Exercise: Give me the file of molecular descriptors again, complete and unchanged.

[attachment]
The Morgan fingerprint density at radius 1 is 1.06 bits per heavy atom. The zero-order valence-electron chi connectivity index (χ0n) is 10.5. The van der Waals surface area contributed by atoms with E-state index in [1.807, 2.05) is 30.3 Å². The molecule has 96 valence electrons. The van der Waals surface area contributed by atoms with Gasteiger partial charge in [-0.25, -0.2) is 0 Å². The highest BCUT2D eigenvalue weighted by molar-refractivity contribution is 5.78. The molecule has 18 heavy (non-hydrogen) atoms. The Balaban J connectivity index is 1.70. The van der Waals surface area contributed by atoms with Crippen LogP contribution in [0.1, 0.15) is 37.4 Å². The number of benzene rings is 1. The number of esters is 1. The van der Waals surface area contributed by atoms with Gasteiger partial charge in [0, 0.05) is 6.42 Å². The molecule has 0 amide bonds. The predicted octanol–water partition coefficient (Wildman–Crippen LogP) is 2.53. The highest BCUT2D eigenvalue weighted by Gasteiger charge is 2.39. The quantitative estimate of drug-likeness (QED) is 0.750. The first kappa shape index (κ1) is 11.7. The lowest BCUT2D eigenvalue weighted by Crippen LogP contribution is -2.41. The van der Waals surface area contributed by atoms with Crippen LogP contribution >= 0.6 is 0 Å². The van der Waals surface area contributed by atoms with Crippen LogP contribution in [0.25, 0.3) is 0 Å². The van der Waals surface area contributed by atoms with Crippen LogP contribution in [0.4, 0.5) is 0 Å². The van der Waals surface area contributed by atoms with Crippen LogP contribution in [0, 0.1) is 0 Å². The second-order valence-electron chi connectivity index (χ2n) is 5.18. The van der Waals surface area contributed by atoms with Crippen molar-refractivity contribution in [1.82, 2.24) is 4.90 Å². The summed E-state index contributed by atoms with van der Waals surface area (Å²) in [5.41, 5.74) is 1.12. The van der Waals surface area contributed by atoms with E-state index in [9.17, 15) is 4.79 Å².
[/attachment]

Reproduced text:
The Morgan fingerprint density at radius 1 is 1.06 bits per heavy atom. The zero-order valence-electron chi connectivity index (χ0n) is 10.5. The van der Waals surface area contributed by atoms with E-state index in [1.807, 2.05) is 30.3 Å². The molecule has 96 valence electrons. The van der Waals surface area contributed by atoms with Gasteiger partial charge in [-0.25, -0.2) is 0 Å². The highest BCUT2D eigenvalue weighted by molar-refractivity contribution is 5.78. The molecule has 18 heavy (non-hydrogen) atoms. The Balaban J connectivity index is 1.70. The van der Waals surface area contributed by atoms with Crippen LogP contribution in [0.1, 0.15) is 37.4 Å². The number of benzene rings is 1. The number of esters is 1. The van der Waals surface area contributed by atoms with Gasteiger partial charge in [0, 0.05) is 6.42 Å². The molecule has 0 amide bonds. The predicted octanol–water partition coefficient (Wildman–Crippen LogP) is 2.53. The highest BCUT2D eigenvalue weighted by Gasteiger charge is 2.39. The quantitative estimate of drug-likeness (QED) is 0.750. The first kappa shape index (κ1) is 11.7. The lowest BCUT2D eigenvalue weighted by Crippen LogP contribution is -2.41. The van der Waals surface area contributed by atoms with Crippen LogP contribution >= 0.6 is 0 Å². The van der Waals surface area contributed by atoms with Crippen LogP contribution in [0.25, 0.3) is 0 Å². The van der Waals surface area contributed by atoms with Crippen LogP contribution in [0.4, 0.5) is 0 Å². The van der Waals surface area contributed by atoms with Crippen LogP contribution in [0, 0.1) is 0 Å². The second-order valence-electron chi connectivity index (χ2n) is 5.18. The van der Waals surface area contributed by atoms with Crippen molar-refractivity contribution in [1.82, 2.24) is 4.90 Å². The summed E-state index contributed by atoms with van der Waals surface area (Å²) in [5.41, 5.74) is 1.12. The van der Waals surface area contributed by atoms with E-state index in [9.17, 15) is 4.79 Å².